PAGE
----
By John Letzing
Apple Inc. (AAPL) has complained that rival Amazon.com Inc. (AMZN) was the "driving force" behind the U.S. Justice Department's investigation of Apple's alleged price fixing of electronic books, helping the "industry monopolist" to further strengthen its grip on the market.
The remarks came as part of antitrust litigation filed by the DOJ in April, alleging that Apple and a handful of book publishers conspired to fix prices for electronic books at a level higher than what Amazon had been offering.
In a filing in U.S. District Court for the Southern District of New York on Wednesday, Apple alleges Amazon hosted a two-day meeting with government representatives at its Seattle headquarters to discuss their investigation.
Ultimately, Apple argues, Amazon made at least 14 employees available to government investigators probing Apple, and was only required to turn over a "fraction" of the documents required by others involved in the case.
An Amazon spokeswoman didn't immediately respond to a request for comment. At the time the DOJ filed its antitrust suit in April, it also announced that three of the publishers had agreed to a proposed settlement--which Amazon termed "a big win" for owners of the company's Kindle e-reader devices.
The legal battle over electronic book sales comes as Apple and Amazon square off on a number of fronts. The technology giants also compete in tablet devices and the sale of online music and video.
However, book sales were Amazon's original business, and it remains far ahead of its rival in that market.
The DOJ's suit filed against Apple and others alleges that as the Cupertino, Calif. firm prepared to introduce its iPad tablet, it negotiated a model with Macmillan, Penguin Group and others that raised prices for electronic books to $12.99 or more for popular titles from the discounted price of $9.99 that Amazon had been offering--forcing Amazon to raise its own prices.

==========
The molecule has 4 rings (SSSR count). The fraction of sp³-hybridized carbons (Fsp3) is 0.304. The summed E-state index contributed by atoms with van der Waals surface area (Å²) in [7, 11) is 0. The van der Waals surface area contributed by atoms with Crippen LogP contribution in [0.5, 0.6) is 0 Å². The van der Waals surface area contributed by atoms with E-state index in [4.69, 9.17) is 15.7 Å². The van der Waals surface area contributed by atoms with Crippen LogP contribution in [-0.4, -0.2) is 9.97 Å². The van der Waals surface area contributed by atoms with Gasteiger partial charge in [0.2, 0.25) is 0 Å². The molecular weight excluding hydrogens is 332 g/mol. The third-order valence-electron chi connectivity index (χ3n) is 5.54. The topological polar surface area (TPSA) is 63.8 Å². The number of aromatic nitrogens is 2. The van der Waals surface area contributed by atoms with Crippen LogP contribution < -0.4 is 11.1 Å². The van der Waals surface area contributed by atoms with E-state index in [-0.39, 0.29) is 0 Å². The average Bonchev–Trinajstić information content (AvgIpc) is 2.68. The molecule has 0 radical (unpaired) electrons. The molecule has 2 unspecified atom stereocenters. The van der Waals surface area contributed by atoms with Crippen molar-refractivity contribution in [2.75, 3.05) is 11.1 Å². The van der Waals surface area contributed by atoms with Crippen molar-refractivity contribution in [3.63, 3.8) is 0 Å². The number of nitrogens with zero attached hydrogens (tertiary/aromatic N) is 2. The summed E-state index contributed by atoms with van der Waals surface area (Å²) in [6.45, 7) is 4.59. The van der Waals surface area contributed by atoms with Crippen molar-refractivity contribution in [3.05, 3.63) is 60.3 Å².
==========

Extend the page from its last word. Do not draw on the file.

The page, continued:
The alleged collusion resulted in consumers overpaying for popular books, the DOJ says.
In its filing Wednesday, Apple said it denies the allegations, adding it has never "sought to benefit from collusion."
In its own filing in the case Wednesday, the Authors Guild argued that the DOJ's proposed settlement with publishers over the alleged price fixing, which would ban them from constraining retailers from offering discounts for two years, could be devastating for traditional book retailers.
"The proposed judgment will drive trade out of traditional bookstores and into the proprietary world of [Amazon's] Kindle," the organization argued. "Of all the possible remedies to the alleged collusion, requiring three large publishers to allow Amazon to sell e-books at a loss is among the most destructive of competition that one could imagine."
Write to John Letzing at firstname.lastname@example.org
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